I had a few "Aha" moments this past weekend that made me realize just how prevalent the fear of dementia is in our society, and how we must redirect our thinking in order to transform how we look at Alzheimer's and other forms of dementia.
There are two sides from which this fear is bubbling. The first is the 10,000 boomers a day who are turning 65, often seeing their parents or other loved ones cognitive decline and living with a halo of terror that this might happen to them. The other is fear of the unknown by caregivers, families, and society. By this I mean the fear of how to communicate with some who has dementia, the fear of caring for them properly, fear of their behaviors.
One of my "Aha" moments this weekend was listening to a couple - care partners - both talking about their journey with dementia. The husband who is living with Alzheimer's Disease (AD) talked about his lifestyle. He exercised, was physically active, maintained a healthy weight and diet, had a college degree, maintained strong social connections. He checked off everything on the list that we are told may stave off dementia. Yet he was diagnosed in his 60s with Alzheimer's disease. Living now 8 years with AD, he spoke to a crowd and with the help of notes and a few small prompts from his wife communicated his heartwarming story and message about still living life and being able to live it with joy.
I'm one of the baby boomers who witnessed two parents with dementia - one from Alzheimer's Disease and another from Parkinson's Disease. My journey certainly did change my life from caregiver to activist. I suppose there are times when I think about what my future could hold, but in the meantime - I do all I can to take care of myself. I pay attention to my physical, emotional and spiritual health and all that encompasses those goals. My mission is to help other caregivers through their journey from fear to transformation. While it's not easy, I am living proof that it can be done, and I've seen hundreds and thousands of others do the same. Facing their fear by redirecting their thoughts and actions.
The other fear is one that is even broader, more serious to society's acceptance of dementia, and requires urgent attention from stakeholders in this arena. That is the fear of the unknown. My other "Aha" moment this past weekend was in talking to the Senior Adult director at my church. She told me how her well-meaning volunteers visit members of the church in care facilities and those who are home-centered. They often become frustrated because they don't know what to say or how to talk with someone who has cognitive decline. Sadly, because they don't have the tools to overcome their fear they chose to serve in another ministry.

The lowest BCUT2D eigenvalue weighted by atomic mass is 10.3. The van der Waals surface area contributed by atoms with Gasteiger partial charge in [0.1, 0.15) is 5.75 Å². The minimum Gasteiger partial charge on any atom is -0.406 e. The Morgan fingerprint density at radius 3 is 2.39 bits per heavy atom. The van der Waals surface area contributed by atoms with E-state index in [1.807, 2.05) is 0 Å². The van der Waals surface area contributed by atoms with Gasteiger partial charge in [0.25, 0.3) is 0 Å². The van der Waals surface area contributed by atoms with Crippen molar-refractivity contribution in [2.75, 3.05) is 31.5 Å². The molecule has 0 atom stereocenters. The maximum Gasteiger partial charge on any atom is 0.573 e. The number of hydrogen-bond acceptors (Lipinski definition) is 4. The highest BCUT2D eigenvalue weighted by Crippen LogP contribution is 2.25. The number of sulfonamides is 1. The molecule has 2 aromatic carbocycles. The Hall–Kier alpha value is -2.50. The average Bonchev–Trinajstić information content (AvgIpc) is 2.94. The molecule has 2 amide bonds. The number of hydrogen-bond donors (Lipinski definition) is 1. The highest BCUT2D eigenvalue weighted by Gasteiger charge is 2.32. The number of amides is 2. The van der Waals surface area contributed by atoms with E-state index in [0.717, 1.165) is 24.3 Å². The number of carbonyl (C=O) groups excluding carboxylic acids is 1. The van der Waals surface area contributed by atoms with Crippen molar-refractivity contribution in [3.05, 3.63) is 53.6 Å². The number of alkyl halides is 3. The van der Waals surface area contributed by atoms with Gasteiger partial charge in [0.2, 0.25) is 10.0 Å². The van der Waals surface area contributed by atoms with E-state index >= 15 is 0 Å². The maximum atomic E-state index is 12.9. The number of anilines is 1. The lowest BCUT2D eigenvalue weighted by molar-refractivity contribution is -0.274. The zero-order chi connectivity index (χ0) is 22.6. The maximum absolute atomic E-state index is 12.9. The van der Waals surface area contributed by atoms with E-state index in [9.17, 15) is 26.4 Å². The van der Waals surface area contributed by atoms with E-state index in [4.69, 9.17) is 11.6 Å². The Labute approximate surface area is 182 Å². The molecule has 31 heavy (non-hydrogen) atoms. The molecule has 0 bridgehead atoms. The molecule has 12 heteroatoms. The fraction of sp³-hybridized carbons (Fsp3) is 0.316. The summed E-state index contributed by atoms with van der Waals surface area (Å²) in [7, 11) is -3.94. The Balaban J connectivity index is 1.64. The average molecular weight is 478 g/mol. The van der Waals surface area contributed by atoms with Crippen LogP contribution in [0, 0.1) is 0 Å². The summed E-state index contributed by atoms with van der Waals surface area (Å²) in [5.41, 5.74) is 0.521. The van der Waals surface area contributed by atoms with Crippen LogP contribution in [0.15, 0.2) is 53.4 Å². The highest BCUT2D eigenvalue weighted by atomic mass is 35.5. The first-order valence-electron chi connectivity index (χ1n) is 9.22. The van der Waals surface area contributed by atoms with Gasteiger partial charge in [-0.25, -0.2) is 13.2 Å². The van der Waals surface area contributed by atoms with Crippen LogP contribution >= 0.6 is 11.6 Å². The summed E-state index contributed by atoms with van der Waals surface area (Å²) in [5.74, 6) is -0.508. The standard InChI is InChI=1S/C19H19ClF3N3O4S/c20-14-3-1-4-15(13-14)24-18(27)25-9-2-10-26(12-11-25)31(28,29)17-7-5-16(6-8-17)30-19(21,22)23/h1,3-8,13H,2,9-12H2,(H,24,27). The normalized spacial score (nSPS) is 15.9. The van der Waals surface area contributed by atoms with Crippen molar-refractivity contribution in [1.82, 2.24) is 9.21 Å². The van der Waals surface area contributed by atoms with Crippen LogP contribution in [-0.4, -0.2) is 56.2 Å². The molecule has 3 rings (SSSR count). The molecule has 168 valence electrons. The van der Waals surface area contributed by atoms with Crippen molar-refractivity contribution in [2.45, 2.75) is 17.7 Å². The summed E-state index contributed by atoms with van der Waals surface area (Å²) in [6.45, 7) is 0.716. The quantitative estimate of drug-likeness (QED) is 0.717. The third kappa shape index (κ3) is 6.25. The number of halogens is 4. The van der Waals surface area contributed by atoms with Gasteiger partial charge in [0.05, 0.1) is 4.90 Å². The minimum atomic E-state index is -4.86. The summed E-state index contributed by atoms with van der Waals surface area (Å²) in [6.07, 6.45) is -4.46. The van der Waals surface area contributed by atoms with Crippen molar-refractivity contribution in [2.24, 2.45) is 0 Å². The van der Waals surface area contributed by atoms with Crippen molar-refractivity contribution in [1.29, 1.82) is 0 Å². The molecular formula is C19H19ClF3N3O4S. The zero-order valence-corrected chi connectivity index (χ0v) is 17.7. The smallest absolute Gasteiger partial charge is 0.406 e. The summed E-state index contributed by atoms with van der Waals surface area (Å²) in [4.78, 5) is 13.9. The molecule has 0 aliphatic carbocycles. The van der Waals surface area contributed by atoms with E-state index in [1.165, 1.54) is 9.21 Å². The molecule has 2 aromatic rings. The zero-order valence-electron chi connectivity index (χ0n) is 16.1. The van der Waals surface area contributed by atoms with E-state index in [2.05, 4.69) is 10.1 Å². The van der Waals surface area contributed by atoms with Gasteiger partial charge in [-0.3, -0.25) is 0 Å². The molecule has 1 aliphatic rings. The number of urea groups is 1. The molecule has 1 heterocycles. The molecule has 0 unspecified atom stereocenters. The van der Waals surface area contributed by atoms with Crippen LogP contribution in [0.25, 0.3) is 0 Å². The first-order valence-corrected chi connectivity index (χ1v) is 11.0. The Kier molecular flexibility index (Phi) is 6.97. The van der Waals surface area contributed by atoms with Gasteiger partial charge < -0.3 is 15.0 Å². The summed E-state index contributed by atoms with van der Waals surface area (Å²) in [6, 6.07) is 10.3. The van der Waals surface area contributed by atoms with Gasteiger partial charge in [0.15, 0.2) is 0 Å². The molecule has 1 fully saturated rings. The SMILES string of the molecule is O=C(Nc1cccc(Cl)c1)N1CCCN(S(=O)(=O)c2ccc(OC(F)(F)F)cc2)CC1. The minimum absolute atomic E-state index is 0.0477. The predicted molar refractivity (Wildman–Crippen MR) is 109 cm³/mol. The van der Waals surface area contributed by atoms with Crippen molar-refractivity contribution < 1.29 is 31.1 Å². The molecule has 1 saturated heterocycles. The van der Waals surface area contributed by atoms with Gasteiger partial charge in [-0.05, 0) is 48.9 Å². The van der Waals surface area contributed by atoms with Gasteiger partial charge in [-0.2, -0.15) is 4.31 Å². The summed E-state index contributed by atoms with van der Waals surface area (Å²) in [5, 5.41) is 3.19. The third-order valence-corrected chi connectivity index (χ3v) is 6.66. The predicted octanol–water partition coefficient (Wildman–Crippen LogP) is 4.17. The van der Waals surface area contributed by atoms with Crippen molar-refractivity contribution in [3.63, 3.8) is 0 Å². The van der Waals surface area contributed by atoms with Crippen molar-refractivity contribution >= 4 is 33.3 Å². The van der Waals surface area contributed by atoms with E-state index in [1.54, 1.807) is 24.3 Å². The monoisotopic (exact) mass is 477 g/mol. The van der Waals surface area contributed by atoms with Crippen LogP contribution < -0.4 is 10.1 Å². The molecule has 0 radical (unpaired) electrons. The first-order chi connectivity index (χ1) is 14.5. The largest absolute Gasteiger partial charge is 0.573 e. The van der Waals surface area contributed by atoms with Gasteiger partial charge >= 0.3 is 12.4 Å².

Family and professional caregivers, employers, those who serve in retail, banking, airports, financial and insurance services, customer service industries need dementia awareness training and even more so, need to be empowered with tools to better understand, communicate and compassionately guide and care for the explosive growth of persons living with dementia.
Fear comes from not knowing what to expect and not feeling you have any control over what's about to happen. Awareness, education, and training can overcome fear.
I'm thankful for being a part of this movement to help others transform thoughts, feelings, and actions about and for those living with dementia. By doing so, my concerns about my future with or without dementia are thwarted by the fact that I am confident that the future will continue to improve for those living dementia, their care partners, families, and most importantly society's stigma about dementia will be transformed.
Pam Brandon is President/Founder of AGE-u-cate® Training Institute and a passionate advocate for older adults and those who serve them. Pam is the creator of the internationally acclaimed Dementia Live® Simulation Education and Training Program.